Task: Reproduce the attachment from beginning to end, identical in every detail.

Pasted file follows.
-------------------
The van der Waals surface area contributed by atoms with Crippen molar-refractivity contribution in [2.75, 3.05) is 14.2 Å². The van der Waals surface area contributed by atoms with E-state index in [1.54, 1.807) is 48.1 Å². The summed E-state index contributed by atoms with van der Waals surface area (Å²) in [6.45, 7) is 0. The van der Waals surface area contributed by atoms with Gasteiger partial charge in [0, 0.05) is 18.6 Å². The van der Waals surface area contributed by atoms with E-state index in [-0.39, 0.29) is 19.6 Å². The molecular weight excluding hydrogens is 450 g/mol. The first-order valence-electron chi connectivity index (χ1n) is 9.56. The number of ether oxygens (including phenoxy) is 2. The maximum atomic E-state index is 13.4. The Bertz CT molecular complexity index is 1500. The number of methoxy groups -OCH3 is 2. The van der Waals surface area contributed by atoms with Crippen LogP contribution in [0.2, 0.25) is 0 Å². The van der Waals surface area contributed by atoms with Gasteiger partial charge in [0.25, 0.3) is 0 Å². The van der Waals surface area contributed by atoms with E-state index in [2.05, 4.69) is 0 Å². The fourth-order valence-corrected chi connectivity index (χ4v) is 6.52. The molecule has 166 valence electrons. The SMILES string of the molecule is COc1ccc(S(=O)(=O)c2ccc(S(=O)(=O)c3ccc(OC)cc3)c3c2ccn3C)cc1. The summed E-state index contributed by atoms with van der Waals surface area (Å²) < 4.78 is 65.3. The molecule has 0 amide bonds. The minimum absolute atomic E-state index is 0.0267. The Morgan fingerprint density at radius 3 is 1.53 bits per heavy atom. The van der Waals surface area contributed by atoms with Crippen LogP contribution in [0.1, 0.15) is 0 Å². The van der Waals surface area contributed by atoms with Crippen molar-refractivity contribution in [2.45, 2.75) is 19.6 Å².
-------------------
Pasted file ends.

The van der Waals surface area contributed by atoms with Crippen molar-refractivity contribution in [2.75, 3.05) is 14.2 Å². The van der Waals surface area contributed by atoms with E-state index in [1.54, 1.807) is 48.1 Å². The summed E-state index contributed by atoms with van der Waals surface area (Å²) in [6.45, 7) is 0. The van der Waals surface area contributed by atoms with Gasteiger partial charge in [0, 0.05) is 18.6 Å². The van der Waals surface area contributed by atoms with E-state index in [-0.39, 0.29) is 19.6 Å². The molecular weight excluding hydrogens is 450 g/mol. The first-order valence-electron chi connectivity index (χ1n) is 9.56. The number of ether oxygens (including phenoxy) is 2. The maximum atomic E-state index is 13.4. The Bertz CT molecular complexity index is 1500. The number of methoxy groups -OCH3 is 2. The van der Waals surface area contributed by atoms with Crippen LogP contribution in [0.2, 0.25) is 0 Å². The van der Waals surface area contributed by atoms with Gasteiger partial charge in [0.25, 0.3) is 0 Å². The van der Waals surface area contributed by atoms with E-state index in [2.05, 4.69) is 0 Å². The fourth-order valence-corrected chi connectivity index (χ4v) is 6.52. The molecule has 166 valence electrons. The SMILES string of the molecule is COc1ccc(S(=O)(=O)c2ccc(S(=O)(=O)c3ccc(OC)cc3)c3c2ccn3C)cc1. The summed E-state index contributed by atoms with van der Waals surface area (Å²) < 4.78 is 65.3. The molecule has 0 amide bonds. The minimum absolute atomic E-state index is 0.0267. The Morgan fingerprint density at radius 3 is 1.53 bits per heavy atom. The van der Waals surface area contributed by atoms with Crippen LogP contribution in [0.1, 0.15) is 0 Å². The van der Waals surface area contributed by atoms with Crippen molar-refractivity contribution in [2.45, 2.75) is 19.6 Å².